The one that got away? It sure is
Gary Shelton, The St.Petersburg Times, published 22 October 2007

How? That is the first question they will ask. How in the blazes did this game slip away from them?

Some failures do not fade quickly, and some defeats are not easily erased. Sometimes, especially when the disappointment is as self-induced as Sunday's loss by the Bucs, the questions will not go away. Sometimes, they will sneak out and gnaw at a team until it realizes what it has left unclaimed.

Where? That is the next thing they will wonder. Where exactly did this team lose control of an utterly winnable game?

The Bucs' latest defeat is going to sting for a while. And when you get down to it, shouldn't it? Never has Tampa Bay turned so many good offensive performances into so few points. Rarely has the final score looked so much like a mystery. Detroit 23, Tampa Bay 16. And after this, which way is the season heading?

The Bucs dropped a football game Sunday ... literally. They blew it and they botched it, they muffed it and they misplaced it. In the end, they left it lying on the 1-yard line like an uncashed check. In a game that could haunt the Bucs for months, that was the worst part of the day: the sheer amount of waste it produced.

Jeff Garcia? He was terrific Sunday afternoon with his 18 straight completions and his 316 yards. And the Bucs took his performance and tossed it into the trash bin.

Earnest Graham? He was everything you want in a tailback with his 92 yards rushing and 99 yards receiving. And the Bucs wadded his statistics and flipped them out the window.

The opportunity? It was right there, as close as your collar and your cuffs, and the Bucs could not claim it against a Lions team that has improved all the way to not quite wretched.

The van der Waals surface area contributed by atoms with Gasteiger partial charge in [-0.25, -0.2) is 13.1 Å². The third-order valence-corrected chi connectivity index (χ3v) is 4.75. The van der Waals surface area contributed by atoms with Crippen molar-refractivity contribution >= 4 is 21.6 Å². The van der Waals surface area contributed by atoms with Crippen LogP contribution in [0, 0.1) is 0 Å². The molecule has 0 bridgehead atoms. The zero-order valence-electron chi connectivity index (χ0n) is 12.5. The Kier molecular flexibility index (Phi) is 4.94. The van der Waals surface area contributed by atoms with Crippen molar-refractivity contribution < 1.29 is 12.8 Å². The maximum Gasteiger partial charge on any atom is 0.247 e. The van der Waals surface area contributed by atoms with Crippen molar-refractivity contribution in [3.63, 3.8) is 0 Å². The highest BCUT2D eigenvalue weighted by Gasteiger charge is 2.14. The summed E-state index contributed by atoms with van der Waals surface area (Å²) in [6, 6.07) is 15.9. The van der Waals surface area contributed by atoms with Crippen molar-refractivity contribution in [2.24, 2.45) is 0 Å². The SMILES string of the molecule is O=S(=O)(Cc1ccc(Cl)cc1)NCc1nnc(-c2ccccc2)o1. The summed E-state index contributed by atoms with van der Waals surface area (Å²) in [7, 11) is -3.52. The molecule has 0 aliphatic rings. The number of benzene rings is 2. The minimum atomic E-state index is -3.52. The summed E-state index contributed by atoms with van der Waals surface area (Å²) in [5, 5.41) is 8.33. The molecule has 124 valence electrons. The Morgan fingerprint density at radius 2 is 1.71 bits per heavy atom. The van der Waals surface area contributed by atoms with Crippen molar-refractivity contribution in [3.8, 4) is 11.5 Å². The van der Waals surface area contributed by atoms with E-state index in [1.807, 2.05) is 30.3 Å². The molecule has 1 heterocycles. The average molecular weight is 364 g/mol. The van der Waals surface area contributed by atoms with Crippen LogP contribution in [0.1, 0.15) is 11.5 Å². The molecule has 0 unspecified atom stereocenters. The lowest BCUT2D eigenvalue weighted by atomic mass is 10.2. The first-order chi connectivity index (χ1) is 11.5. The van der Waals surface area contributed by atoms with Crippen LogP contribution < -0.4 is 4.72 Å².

So how does a team lose a game in which it gained 144 more yards than its opponent and keeps the ball for almost 12 minutes longer?

For the Bucs, it's as easy as dropping a football. Or missing a tackle. Or whiffing on a block.

Most of all, the Bucs lost Sunday because they were at their worst when the game meant the most. Remember that first and goal on the Lions 1 when they couldn't handle a center snap? Remember the first and 10 in the second quarter when Davin Joseph was called for a personal foul after an 11-yard gain to the Lions 14? Remember the first-quarter fumble on a routine handoff?

Much of the Bucs' problems, of course, are the lack of playmakers in the offensive huddle. Aside from wide receiver Joey Galloway, there isn't a lot of speed to burn. To be successful, the Bucs must string together a lot of medium-distance plays before they can come across an end zone.

Take Sunday, for instance. The Bucs gained 78 yards on a 16-play drive and didn't end up with points. And another 78 yards on a 15-play drive that didn't result in points. That said, good teams finish off their drives. Good team seize their opportunities. Good teams don't give up 93-yard drives when they still have a chance to win. "It's ridiculous," Ronde Barber muttered as he dressed. "Just ridiculous."

Barber has lost games before, of course, but this time, he was seething. He dressed like he was angry at his trousers. Barber knows what the Bucs let get away. A lot was riding on Sunday's game for the Bucs. For any team, there are miles between a 5-2 record and one of 4-3. A win and the Bucs would have been 5-2 in the muddled NFC. A win and the Bucs could have gained some distance in the NFC South.

"I feel like we've slid back with the also-rans and the middle of the pack," Barber said. "The Lions have improved, but I really feel like it was the things that we did that beat us today. It's different when a team comes in and physically whips you. I didn't feel that way."

The thing is, there are a lot of teams just like the Lions - and similar to the Bucs, for that matter - ahead on the schedule. There are a lot of games the Bucs can win if Garcia and Graham play the way they did Sunday. There are a lot of games the Bucs can lose with fumbles on the goal line and sloppy tackling. If those games go just so, this defeat could last for a while. "Hopefully, it won't matter," Barber said. "But if it does, we'll look back on it and say that's one that got away. One that we gave away."